- Type III ECL-cell carcinoids are more aggressive. The excess hormone secretion of carcinoid tumors may lead to a condition called carcinoid syndrome, marked by flushing, abdominal pain, diarrhea, constriction of the bronchial tubes in the lungs and, in some cases, heart troubles like valve dysfunction. Carcinoid syndrome is a sign that more aggressive treatment may be required.
Stomach cancer risk factors
Some risk factors can be attributed to lifestyle and therefore can be changed. However, there are also risk factors that cannot be controlled. Having a risk factor(s) does not mean you will get the disease, but scientists have found several risk factors that make a person more likely to get stomach cancer. They are:
- Gender–it is more common in men than women.
- More common in those of Hispanic, African, Native American and Pacific Islander descent than Caucasians.
- People with mucosa-associated lymphoid tissue (MALT) lymphoma have an increased risk.
- Diets with high amounts of smoked foods, salted meat and fish, and pickled vegetables.
- Smoking increases risk
- Being overweight or obese is a possible cause of gastric cancers.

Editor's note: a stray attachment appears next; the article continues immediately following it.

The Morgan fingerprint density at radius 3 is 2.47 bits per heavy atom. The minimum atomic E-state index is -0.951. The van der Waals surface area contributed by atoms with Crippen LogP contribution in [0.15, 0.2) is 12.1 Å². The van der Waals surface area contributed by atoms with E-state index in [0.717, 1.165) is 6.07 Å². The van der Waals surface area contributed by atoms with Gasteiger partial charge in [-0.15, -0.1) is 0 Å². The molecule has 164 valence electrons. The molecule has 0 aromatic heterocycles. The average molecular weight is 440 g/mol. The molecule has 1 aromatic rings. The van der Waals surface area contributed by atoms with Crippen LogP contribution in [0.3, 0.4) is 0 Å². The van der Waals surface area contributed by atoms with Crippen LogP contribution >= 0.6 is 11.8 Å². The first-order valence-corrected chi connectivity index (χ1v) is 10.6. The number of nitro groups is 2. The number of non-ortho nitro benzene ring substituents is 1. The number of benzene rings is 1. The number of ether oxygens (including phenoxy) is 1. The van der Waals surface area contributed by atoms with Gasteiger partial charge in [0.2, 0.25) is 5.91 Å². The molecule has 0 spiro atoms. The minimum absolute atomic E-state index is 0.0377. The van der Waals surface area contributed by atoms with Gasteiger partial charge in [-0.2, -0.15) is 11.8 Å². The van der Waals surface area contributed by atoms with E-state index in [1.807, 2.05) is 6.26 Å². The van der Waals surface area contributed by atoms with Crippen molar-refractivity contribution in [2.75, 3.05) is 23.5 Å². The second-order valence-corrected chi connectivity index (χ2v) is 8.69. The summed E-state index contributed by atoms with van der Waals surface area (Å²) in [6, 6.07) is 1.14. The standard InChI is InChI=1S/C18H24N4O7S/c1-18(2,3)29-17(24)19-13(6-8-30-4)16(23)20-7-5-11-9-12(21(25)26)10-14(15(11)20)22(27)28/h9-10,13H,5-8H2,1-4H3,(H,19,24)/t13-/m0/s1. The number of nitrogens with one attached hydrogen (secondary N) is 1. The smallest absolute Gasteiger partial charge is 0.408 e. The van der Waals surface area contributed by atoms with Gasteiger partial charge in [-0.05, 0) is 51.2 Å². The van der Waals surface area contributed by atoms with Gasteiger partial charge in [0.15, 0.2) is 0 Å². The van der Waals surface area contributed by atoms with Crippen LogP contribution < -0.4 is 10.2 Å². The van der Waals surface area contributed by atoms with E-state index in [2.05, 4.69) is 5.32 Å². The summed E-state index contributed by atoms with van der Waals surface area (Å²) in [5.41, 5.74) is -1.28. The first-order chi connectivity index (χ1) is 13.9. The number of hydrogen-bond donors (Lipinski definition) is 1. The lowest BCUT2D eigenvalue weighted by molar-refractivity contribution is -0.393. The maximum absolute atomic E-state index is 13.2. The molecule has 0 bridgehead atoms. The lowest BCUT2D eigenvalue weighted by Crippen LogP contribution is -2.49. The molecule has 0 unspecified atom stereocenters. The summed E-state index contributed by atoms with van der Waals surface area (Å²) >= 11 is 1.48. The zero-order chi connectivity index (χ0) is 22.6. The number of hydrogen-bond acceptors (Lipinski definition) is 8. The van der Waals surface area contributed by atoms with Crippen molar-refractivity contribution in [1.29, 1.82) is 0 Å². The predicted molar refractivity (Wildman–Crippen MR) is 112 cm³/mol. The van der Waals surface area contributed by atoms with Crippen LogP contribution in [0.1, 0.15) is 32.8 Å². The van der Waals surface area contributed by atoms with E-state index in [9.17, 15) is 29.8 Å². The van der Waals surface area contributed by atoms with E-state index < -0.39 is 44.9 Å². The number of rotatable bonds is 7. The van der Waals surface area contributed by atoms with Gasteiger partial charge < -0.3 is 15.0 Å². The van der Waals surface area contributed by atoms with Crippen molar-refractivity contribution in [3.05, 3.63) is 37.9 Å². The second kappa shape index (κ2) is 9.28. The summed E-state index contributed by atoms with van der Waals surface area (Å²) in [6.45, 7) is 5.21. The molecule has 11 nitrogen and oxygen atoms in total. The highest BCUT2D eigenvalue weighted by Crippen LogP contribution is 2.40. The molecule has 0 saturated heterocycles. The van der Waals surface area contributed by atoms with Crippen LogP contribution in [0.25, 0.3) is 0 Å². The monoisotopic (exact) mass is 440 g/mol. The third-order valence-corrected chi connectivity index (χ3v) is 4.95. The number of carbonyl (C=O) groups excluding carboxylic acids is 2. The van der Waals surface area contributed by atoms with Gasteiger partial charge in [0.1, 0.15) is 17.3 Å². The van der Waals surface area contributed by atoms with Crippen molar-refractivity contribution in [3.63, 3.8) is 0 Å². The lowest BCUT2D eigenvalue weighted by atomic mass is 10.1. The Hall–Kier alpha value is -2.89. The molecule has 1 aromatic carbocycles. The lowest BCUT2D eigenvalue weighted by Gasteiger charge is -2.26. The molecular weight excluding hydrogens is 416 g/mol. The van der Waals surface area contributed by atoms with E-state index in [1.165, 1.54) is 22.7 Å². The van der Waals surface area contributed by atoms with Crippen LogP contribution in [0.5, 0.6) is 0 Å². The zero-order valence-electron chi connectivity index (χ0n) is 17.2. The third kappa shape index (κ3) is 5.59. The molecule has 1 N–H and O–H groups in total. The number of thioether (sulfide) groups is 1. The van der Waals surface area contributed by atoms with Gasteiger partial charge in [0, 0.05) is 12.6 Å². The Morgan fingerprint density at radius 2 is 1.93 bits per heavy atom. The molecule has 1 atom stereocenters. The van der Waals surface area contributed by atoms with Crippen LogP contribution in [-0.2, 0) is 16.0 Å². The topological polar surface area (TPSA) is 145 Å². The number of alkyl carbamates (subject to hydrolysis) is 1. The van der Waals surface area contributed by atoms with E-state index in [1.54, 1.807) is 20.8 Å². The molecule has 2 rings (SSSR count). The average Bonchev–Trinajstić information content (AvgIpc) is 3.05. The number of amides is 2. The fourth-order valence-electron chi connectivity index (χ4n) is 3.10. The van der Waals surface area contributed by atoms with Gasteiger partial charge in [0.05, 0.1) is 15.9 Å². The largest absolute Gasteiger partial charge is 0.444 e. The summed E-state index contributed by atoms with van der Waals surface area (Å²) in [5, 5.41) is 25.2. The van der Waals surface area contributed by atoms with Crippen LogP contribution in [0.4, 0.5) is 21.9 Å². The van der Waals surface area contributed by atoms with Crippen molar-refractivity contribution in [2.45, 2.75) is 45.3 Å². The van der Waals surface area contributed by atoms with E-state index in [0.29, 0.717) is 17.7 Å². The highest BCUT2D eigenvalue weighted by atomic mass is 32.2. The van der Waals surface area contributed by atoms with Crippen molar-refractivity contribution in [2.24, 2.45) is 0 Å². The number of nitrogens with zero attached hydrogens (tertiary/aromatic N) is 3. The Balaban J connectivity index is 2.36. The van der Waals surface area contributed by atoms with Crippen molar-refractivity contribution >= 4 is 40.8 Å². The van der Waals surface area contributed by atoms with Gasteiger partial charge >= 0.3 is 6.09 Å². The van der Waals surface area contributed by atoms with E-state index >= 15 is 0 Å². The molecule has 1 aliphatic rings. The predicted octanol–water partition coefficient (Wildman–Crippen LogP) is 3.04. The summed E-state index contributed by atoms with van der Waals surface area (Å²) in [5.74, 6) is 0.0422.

Causes of Stomach Cancer
Scientists don’t know exactly what makes cancer cells start growing in the stomach. But they do know a few things that can raise your risk for the disease. One of them is infection with common bacteria, H. pylori, which causes ulcers. Inflammation in your gut called gastritis, a certain type of long-lasting anemia called pernicious anemia, and growths in your stomach called polyps also can make you more likely to get cancer.
Other things that seem to play a role in raising the risk include:
- Being overweight or obese
- A diet high in smoked, pickled, or salty foods
- Stomach surgery for an ulcer
- Type-A blood
- Epstein-Barr virus infection
- Certain genes
- Working in coal, metal, timber, or rubber industries
- Exposure to asbestos
Symptoms and Signs
People with stomach cancer may experience the following symptoms or signs. Sometimes, people with stomach cancer do not have any of these changes. Or, the cause may be a different medical condition that is not cancer.